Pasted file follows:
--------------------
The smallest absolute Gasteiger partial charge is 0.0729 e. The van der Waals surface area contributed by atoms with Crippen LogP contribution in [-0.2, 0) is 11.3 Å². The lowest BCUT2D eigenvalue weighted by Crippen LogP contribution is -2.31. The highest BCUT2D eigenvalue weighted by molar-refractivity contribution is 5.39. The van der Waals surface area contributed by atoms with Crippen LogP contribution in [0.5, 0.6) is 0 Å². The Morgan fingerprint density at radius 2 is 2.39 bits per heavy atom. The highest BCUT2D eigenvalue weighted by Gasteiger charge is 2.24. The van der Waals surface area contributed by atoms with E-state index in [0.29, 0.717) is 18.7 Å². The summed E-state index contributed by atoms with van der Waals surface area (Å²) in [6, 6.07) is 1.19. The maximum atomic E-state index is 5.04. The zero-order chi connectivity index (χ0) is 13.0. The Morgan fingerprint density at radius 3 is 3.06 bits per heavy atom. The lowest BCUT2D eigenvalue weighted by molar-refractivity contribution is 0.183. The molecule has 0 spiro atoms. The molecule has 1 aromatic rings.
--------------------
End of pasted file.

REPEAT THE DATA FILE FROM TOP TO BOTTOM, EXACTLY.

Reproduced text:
The smallest absolute Gasteiger partial charge is 0.0729 e. The van der Waals surface area contributed by atoms with Crippen LogP contribution in [-0.2, 0) is 11.3 Å². The lowest BCUT2D eigenvalue weighted by Crippen LogP contribution is -2.31. The highest BCUT2D eigenvalue weighted by molar-refractivity contribution is 5.39. The van der Waals surface area contributed by atoms with Crippen LogP contribution in [0.5, 0.6) is 0 Å². The Morgan fingerprint density at radius 2 is 2.39 bits per heavy atom. The highest BCUT2D eigenvalue weighted by Gasteiger charge is 2.24. The van der Waals surface area contributed by atoms with E-state index in [0.29, 0.717) is 18.7 Å². The summed E-state index contributed by atoms with van der Waals surface area (Å²) in [6, 6.07) is 1.19. The maximum atomic E-state index is 5.04. The zero-order chi connectivity index (χ0) is 13.0. The Morgan fingerprint density at radius 3 is 3.06 bits per heavy atom. The lowest BCUT2D eigenvalue weighted by molar-refractivity contribution is 0.183. The molecule has 0 spiro atoms. The molecule has 1 aromatic rings.